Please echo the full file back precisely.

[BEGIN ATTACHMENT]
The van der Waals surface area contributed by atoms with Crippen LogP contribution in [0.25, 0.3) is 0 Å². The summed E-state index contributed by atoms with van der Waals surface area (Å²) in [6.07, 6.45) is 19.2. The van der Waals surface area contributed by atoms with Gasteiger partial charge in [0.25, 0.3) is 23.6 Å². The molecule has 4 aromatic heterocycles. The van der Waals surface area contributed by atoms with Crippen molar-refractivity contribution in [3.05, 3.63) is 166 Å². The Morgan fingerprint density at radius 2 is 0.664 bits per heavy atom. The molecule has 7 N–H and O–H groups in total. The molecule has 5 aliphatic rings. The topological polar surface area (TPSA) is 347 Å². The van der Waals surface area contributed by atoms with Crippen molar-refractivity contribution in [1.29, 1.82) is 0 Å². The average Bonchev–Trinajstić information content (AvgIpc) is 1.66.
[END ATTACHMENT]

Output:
The van der Waals surface area contributed by atoms with Crippen LogP contribution in [0.25, 0.3) is 0 Å². The summed E-state index contributed by atoms with van der Waals surface area (Å²) in [6.07, 6.45) is 19.2. The van der Waals surface area contributed by atoms with Gasteiger partial charge in [0.25, 0.3) is 23.6 Å². The molecule has 4 aromatic heterocycles. The van der Waals surface area contributed by atoms with Crippen molar-refractivity contribution in [3.05, 3.63) is 166 Å². The Morgan fingerprint density at radius 2 is 0.664 bits per heavy atom. The molecule has 7 N–H and O–H groups in total. The molecule has 5 aliphatic rings. The topological polar surface area (TPSA) is 347 Å². The van der Waals surface area contributed by atoms with Crippen molar-refractivity contribution in [1.29, 1.82) is 0 Å². The average Bonchev–Trinajstić information content (AvgIpc) is 1.66.